As a man increases in years he becomes more deeply dyed with the polluted waters through which he may have waded. It rarely happens that an old sinner is ever a repentant one, until the decay of nature has reduced him to a state of second childhood. As long as health allows him to enjoy the sensualities of life, he continues to gratify his passions, regardless of the cost. He becomes more selfish, and his own gratification is the rule of his existence. So it has ever been, and so was it with Dando.

The sinful priest was a capital huntsman, and scoured the country far and near in pursuit of game, which was in those days abundant and varied over this well-wooded district. Dando, in the eagerness of the chase, paid no regard to any kind of property. Many a corn-field has been trampled down, and many a cottage garden destroyed by the horses and dogs which this impetuous hunter would lead unthinkingly over them.

Curses deep, though not loud, would follow the old man, as even those who suffered by his excesses were still in fear of his priestly power.

Any man may sell his soul to the devil without going through the stereotyped process of signing a deed with his blood. Give up your soul to Satan's darling sins, and he will help you for a season, until he has his chains carefully wound around you, when the links are suddenly closed, and he seizes his victim, who has no power to resist.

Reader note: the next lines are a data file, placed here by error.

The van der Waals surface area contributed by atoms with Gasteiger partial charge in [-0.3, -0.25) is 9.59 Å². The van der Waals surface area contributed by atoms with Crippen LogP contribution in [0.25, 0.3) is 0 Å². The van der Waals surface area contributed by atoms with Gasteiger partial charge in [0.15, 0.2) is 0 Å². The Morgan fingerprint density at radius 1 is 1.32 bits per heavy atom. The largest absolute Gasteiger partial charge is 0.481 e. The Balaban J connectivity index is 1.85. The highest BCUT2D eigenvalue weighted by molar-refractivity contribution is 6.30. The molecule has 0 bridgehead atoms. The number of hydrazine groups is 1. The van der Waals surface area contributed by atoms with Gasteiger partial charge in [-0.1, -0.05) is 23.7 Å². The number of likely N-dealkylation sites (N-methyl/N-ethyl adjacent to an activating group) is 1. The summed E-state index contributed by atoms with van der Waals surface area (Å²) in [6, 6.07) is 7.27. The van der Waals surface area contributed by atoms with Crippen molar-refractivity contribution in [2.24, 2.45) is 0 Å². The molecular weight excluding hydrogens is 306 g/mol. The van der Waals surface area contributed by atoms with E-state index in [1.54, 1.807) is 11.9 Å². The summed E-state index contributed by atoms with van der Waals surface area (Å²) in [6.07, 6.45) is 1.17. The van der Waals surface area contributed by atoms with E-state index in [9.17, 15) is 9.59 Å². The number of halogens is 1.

Dando worshipped the sensual gods which he had created, and his external worship of the God of truth became every year, more and more, a hypocritical lie. The devil looked carefully after his prize. Of course, to catch a dignitary of the church was a thing to cause rejoicings amongst the lost; and Dando was carefully lured to the undoing of his soul.

Health and wealth were secured to him, and by and by the measure of his sins was full, and he was left the victim to self-indulgences -- a doomed man. With increasing years, and the immunities he enjoyed, Dando became more reckless. Wine and wassail, a board groaning with dishes which stimulated the sated appetite, and the company of both sexes of dissolute habits, exhausted his nights. His days were devoted to the pursuits of the field; and to maintain the required excitement, ardent drinks were supplied him by his wicked companions.

It mattered not to Dando, provided the day was an auspicious one, if the scent would lie on the ground, even on the Sabbath, horses and hounds were ordered out, and the priest would be seen in full cry. One Sabbath morning, Dando and his riotous rout were hunting over the earth estate; game was plenty, and sport first-rate. Exhausted with a long and eager run, Dando called for drink. He had already exhausted the flasks of the attendant hunters.